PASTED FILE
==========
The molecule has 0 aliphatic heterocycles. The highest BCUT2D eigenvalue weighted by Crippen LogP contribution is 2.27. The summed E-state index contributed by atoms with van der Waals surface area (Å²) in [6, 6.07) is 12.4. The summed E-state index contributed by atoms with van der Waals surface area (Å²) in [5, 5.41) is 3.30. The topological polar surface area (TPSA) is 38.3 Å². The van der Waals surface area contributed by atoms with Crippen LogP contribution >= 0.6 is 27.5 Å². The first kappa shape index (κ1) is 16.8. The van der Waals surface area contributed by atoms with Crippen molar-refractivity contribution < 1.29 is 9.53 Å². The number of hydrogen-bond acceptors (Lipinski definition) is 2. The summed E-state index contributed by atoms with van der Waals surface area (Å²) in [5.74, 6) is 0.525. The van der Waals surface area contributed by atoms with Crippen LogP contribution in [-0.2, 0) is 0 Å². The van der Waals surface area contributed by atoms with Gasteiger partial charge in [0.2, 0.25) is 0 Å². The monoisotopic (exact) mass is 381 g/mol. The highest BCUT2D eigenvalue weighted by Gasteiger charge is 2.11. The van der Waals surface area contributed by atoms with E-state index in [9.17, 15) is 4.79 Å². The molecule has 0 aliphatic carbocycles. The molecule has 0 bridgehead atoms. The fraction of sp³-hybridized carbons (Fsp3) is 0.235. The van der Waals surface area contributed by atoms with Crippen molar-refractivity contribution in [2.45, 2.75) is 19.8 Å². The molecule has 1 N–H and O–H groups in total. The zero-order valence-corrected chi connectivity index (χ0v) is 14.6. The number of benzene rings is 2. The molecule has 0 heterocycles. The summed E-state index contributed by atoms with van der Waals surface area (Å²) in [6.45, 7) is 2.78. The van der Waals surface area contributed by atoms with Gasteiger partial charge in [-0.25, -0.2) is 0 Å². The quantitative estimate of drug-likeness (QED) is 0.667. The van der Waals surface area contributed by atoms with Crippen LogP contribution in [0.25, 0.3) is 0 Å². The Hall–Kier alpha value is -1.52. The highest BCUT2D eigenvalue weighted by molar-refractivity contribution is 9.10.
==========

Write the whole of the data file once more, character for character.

The molecule has 0 aliphatic heterocycles. The highest BCUT2D eigenvalue weighted by Crippen LogP contribution is 2.27. The summed E-state index contributed by atoms with van der Waals surface area (Å²) in [6, 6.07) is 12.4. The summed E-state index contributed by atoms with van der Waals surface area (Å²) in [5, 5.41) is 3.30. The topological polar surface area (TPSA) is 38.3 Å². The van der Waals surface area contributed by atoms with Crippen LogP contribution >= 0.6 is 27.5 Å². The first kappa shape index (κ1) is 16.8. The van der Waals surface area contributed by atoms with Crippen molar-refractivity contribution < 1.29 is 9.53 Å². The number of hydrogen-bond acceptors (Lipinski definition) is 2. The summed E-state index contributed by atoms with van der Waals surface area (Å²) in [5.74, 6) is 0.525. The van der Waals surface area contributed by atoms with Crippen LogP contribution in [-0.2, 0) is 0 Å². The van der Waals surface area contributed by atoms with Gasteiger partial charge in [0.2, 0.25) is 0 Å². The monoisotopic (exact) mass is 381 g/mol. The highest BCUT2D eigenvalue weighted by Gasteiger charge is 2.11. The van der Waals surface area contributed by atoms with E-state index in [9.17, 15) is 4.79 Å². The molecule has 0 aliphatic carbocycles. The molecule has 0 bridgehead atoms. The fraction of sp³-hybridized carbons (Fsp3) is 0.235. The van der Waals surface area contributed by atoms with Crippen molar-refractivity contribution in [2.45, 2.75) is 19.8 Å². The molecule has 1 N–H and O–H groups in total. The zero-order valence-corrected chi connectivity index (χ0v) is 14.6. The number of benzene rings is 2. The molecule has 0 heterocycles. The summed E-state index contributed by atoms with van der Waals surface area (Å²) in [6.45, 7) is 2.78. The van der Waals surface area contributed by atoms with Gasteiger partial charge in [-0.25, -0.2) is 0 Å². The quantitative estimate of drug-likeness (QED) is 0.667. The van der Waals surface area contributed by atoms with Crippen LogP contribution in [0.25, 0.3) is 0 Å². The Hall–Kier alpha value is -1.52. The highest BCUT2D eigenvalue weighted by molar-refractivity contribution is 9.10.